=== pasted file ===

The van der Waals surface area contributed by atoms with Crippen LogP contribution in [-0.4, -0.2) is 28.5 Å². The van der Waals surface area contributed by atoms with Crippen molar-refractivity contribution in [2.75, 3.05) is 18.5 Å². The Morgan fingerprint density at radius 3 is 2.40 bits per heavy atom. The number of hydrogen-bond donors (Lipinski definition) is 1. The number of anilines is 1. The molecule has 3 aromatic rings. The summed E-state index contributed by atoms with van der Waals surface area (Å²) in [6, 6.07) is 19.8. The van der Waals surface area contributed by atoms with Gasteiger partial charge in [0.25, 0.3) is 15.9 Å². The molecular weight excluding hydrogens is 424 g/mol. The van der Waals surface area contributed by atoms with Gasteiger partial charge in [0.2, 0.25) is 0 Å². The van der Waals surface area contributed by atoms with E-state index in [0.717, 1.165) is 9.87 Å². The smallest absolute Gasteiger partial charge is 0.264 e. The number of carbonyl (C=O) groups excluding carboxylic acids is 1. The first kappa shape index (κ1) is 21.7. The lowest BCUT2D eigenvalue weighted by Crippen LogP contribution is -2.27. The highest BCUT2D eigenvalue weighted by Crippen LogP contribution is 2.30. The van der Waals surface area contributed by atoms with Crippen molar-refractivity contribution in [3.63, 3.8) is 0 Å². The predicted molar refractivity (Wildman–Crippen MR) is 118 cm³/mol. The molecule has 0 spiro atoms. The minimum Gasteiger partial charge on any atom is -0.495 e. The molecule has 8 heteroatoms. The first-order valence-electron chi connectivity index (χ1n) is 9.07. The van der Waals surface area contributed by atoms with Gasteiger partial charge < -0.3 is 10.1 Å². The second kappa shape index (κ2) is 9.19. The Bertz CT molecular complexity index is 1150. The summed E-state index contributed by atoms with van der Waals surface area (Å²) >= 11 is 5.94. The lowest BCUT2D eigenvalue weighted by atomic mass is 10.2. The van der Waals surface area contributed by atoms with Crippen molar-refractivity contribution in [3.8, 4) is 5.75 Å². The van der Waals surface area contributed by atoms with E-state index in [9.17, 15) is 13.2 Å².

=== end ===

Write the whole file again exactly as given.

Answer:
The van der Waals surface area contributed by atoms with Crippen LogP contribution in [-0.4, -0.2) is 28.5 Å². The van der Waals surface area contributed by atoms with Crippen molar-refractivity contribution in [2.75, 3.05) is 18.5 Å². The Morgan fingerprint density at radius 3 is 2.40 bits per heavy atom. The number of hydrogen-bond donors (Lipinski definition) is 1. The number of anilines is 1. The molecule has 3 aromatic rings. The summed E-state index contributed by atoms with van der Waals surface area (Å²) in [6, 6.07) is 19.8. The van der Waals surface area contributed by atoms with Gasteiger partial charge in [0.25, 0.3) is 15.9 Å². The molecular weight excluding hydrogens is 424 g/mol. The van der Waals surface area contributed by atoms with Gasteiger partial charge in [0.2, 0.25) is 0 Å². The van der Waals surface area contributed by atoms with E-state index in [0.717, 1.165) is 9.87 Å². The smallest absolute Gasteiger partial charge is 0.264 e. The number of carbonyl (C=O) groups excluding carboxylic acids is 1. The first kappa shape index (κ1) is 21.7. The lowest BCUT2D eigenvalue weighted by Crippen LogP contribution is -2.27. The highest BCUT2D eigenvalue weighted by Crippen LogP contribution is 2.30. The van der Waals surface area contributed by atoms with Crippen molar-refractivity contribution in [3.63, 3.8) is 0 Å². The predicted molar refractivity (Wildman–Crippen MR) is 118 cm³/mol. The molecule has 0 spiro atoms. The minimum Gasteiger partial charge on any atom is -0.495 e. The molecule has 8 heteroatoms. The first-order valence-electron chi connectivity index (χ1n) is 9.07. The van der Waals surface area contributed by atoms with Gasteiger partial charge < -0.3 is 10.1 Å². The second kappa shape index (κ2) is 9.19. The Bertz CT molecular complexity index is 1150. The summed E-state index contributed by atoms with van der Waals surface area (Å²) >= 11 is 5.94. The lowest BCUT2D eigenvalue weighted by atomic mass is 10.2. The van der Waals surface area contributed by atoms with Crippen molar-refractivity contribution in [3.8, 4) is 5.75 Å². The van der Waals surface area contributed by atoms with E-state index in [9.17, 15) is 13.2 Å².